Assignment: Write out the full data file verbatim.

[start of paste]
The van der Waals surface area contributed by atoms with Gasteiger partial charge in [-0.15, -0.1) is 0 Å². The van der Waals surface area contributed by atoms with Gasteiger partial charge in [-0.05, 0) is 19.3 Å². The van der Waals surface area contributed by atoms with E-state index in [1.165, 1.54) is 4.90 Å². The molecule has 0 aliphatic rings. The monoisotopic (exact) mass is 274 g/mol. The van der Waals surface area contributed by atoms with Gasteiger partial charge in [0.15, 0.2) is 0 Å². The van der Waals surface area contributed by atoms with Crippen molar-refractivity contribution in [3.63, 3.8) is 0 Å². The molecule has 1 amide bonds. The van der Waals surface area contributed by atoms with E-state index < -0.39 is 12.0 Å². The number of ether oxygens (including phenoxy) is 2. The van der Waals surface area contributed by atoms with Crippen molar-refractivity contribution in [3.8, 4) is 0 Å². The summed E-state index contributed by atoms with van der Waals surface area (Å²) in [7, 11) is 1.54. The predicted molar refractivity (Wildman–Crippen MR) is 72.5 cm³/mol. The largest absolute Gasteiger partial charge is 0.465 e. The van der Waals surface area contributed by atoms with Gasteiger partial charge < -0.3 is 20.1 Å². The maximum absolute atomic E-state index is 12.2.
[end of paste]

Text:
The van der Waals surface area contributed by atoms with Gasteiger partial charge in [-0.15, -0.1) is 0 Å². The van der Waals surface area contributed by atoms with Gasteiger partial charge in [-0.05, 0) is 19.3 Å². The van der Waals surface area contributed by atoms with E-state index in [1.165, 1.54) is 4.90 Å². The molecule has 0 aliphatic rings. The monoisotopic (exact) mass is 274 g/mol. The van der Waals surface area contributed by atoms with Gasteiger partial charge in [0.15, 0.2) is 0 Å². The van der Waals surface area contributed by atoms with Crippen molar-refractivity contribution in [3.63, 3.8) is 0 Å². The molecule has 1 amide bonds. The van der Waals surface area contributed by atoms with E-state index < -0.39 is 12.0 Å². The number of ether oxygens (including phenoxy) is 2. The van der Waals surface area contributed by atoms with Crippen molar-refractivity contribution in [3.8, 4) is 0 Å². The summed E-state index contributed by atoms with van der Waals surface area (Å²) in [7, 11) is 1.54. The predicted molar refractivity (Wildman–Crippen MR) is 72.5 cm³/mol. The largest absolute Gasteiger partial charge is 0.465 e. The van der Waals surface area contributed by atoms with Gasteiger partial charge < -0.3 is 20.1 Å². The maximum absolute atomic E-state index is 12.2.